For details about my work have a look at my website,

I am currently working on large prints combining water based woodblock techniques with oil based linocut: nothing if not a challenge! I'm also doing some teaching and go back to school myself in the spring to qualify as an adult education tutor

Tuesday, 12 January 2010


Sometimes I despair: I have been printing now for five years give or take. Five years of cleaning down my rollers, palette knives and the sheets of glass for mixing inks. Five years of sloshing white spirit from five litre cartons and mopping it up with paper. Yesterday it finally occurred to me to put some of the white spirit in a spray bottle and, taa daa, cleaning up became a miracle of economy, accuracy and efficiency.

The print I mentioned last time has reached the stage where all the action is down at the bottom of the image. I’m on oil based lino now so using the press. It’s important to have a fair amount of pressure so I packed the press with additional paper and was heaving the handle across with my feet braced on its feet (imagine Mammy lacing Scarlett into her corset Gone With The Wind style). The print quality was still very patchy. In desperation I went to get my husband (now he works from home he is open to such abuses) to give it some more welly. Instead he considered the print for a moment, fished a small scrap of lino from the bin and positioned it at the top end of the block. Instant printing success: his small adjustment stopped the block from rocking away from the plate. His brains triumphing over my brawn.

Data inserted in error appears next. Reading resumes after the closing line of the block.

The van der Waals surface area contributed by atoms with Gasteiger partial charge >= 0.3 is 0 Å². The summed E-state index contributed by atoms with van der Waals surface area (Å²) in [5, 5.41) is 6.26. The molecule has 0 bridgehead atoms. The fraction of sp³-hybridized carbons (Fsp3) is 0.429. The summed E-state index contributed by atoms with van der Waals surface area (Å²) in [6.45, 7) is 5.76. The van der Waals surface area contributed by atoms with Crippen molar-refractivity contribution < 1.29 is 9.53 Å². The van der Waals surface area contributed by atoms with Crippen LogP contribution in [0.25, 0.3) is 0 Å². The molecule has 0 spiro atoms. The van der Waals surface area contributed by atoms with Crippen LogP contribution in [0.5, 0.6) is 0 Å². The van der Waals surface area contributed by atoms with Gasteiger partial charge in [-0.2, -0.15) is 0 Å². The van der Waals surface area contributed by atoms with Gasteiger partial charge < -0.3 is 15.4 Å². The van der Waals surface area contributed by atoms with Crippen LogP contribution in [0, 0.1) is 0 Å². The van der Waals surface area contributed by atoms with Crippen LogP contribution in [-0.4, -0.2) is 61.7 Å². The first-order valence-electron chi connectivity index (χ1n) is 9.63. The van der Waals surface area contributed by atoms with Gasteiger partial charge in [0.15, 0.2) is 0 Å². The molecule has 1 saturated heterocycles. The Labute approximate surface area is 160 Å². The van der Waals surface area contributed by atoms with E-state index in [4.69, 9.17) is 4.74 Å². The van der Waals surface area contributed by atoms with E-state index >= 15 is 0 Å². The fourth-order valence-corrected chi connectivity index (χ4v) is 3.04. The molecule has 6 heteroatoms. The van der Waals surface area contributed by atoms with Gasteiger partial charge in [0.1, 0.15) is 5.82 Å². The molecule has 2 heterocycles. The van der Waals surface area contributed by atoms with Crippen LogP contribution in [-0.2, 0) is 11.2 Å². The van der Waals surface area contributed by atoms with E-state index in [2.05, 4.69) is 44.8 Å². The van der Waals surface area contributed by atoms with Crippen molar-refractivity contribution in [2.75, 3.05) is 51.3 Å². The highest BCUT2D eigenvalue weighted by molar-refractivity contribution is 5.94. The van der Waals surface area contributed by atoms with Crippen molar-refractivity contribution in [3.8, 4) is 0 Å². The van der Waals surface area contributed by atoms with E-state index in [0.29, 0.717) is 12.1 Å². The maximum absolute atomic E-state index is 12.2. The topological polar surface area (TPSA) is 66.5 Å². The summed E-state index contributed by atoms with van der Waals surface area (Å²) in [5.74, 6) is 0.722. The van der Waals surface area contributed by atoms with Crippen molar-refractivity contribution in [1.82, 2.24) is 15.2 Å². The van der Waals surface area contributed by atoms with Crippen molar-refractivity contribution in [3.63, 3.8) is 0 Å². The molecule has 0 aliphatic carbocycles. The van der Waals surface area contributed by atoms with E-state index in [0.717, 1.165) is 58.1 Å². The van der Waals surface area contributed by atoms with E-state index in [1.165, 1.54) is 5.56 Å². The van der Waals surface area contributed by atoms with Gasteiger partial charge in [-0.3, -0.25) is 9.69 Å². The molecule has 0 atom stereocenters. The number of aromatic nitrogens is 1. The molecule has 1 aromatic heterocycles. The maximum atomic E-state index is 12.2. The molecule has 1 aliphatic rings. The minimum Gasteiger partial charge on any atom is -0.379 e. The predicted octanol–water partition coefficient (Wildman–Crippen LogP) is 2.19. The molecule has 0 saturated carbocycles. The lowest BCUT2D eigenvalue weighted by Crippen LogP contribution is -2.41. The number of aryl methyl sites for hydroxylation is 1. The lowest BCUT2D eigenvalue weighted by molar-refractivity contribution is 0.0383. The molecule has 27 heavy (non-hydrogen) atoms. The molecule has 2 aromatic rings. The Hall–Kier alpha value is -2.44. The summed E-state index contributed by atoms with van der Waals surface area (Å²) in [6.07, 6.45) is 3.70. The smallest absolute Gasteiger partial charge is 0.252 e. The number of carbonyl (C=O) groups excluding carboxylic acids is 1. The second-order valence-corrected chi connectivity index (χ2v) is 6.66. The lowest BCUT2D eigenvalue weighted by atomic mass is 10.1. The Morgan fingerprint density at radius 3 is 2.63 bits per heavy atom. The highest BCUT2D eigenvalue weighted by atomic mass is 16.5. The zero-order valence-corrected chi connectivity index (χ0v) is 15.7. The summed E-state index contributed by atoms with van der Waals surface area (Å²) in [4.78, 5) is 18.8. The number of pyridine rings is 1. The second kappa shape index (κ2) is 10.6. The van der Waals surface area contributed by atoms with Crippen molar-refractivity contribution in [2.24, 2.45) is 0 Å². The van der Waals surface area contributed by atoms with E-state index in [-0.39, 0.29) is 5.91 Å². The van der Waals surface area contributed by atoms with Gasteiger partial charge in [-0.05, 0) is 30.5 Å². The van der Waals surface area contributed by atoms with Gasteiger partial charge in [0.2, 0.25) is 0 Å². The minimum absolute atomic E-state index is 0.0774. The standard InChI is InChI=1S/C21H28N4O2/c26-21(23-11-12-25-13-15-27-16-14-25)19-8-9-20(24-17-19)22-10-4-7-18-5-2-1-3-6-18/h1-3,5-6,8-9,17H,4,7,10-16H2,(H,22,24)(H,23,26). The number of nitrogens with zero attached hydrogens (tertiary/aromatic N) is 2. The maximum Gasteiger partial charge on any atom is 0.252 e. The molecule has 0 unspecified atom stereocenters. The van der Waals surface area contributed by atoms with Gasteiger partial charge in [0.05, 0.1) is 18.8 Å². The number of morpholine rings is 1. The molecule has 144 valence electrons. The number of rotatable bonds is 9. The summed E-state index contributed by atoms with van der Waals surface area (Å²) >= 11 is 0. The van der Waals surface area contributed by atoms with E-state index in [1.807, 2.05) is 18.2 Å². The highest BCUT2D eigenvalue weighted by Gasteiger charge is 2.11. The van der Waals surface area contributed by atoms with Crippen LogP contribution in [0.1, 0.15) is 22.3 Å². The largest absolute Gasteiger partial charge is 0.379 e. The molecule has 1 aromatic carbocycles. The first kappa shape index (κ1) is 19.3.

It could be that the cold has addled my brain. My dad, supplier of the dehumidifier, also supplied the genes for a total inability to generate my own warmth. I get up, think of a sensible number of clothes to wear, double it and still I cool through the day like a human storage heater, needing to be reheated in the bath by evening. It’s tiring and it’s not great for my image. Van Gogh had the romance of candles stuck to his hat while he painted the wheeling stars in the French night sky. Turner, I bet, looked heroic in a sou'wester while lashed to the mast and sketching his storms at sea. I, on the other hand, resemble the sensible pensioner in the Government information films about winter cold; the one who’s wearing those oh so practical layers, fleecy slippers and a warm knee blanket. I too have the warming mug of tea and the hot water bottle. I’m even wearing the cat...

Thursday, 7 January 2010

A little rusty...

While the rest of Britain may be missing work days through snow, I have found that my studio is easily warmer than my home and my productivity is rocketing. It has insulation and double glazing; our house does not. Indeed our house, in the best turn of the century tradition, demands roaring fires in every room and the generous consumption of fossil fuels. Sadly its ambitions are all now bricked up bar one and the only echoes of Edwardian largess remaining are the five chilblains I’m currently nursing.

In Japan I learnt to cut linden plywood. The masters cut wild cherry which is not only frighteningly expensive, but very hard and it lacks the neat guideline of reaching a new layer of wood to tell me that I’ve cut deeply enough. Here I raided my husband’s carpentry supplies and ended up with builder’s birch ply. In a fit of optimism I decided on a starter piece that a) was at least twice as big as anything I’d tried before, b) combined water based woodblock with oil based lino cut (another first for me) and c) used up paper I already had irrespective of its suitability. I think the cheapness of the birch ply had a lot to do with my insouciance. So far it’s going ok: the birch splinters like hell and the paper wasn’t perfect, but a Japanese landscape is emerging and I will keep you posted.

The only glitch in the studio is humidity: the butane heater throws out moisture and my huge chilly iron press is the perfect condenser. Fortunately my dad bought me a dehumidifier for Christmas. I’d like to say this was an act of genius on his part, but actually the cheque came with a note to ‘treat yourself to something pretty’: I just added ‘fantastic to save your work and your press’ to the end of his message. I’m hoping that I can polish the superficial rust off the Albion before the Open Studios and embarrassing questions start.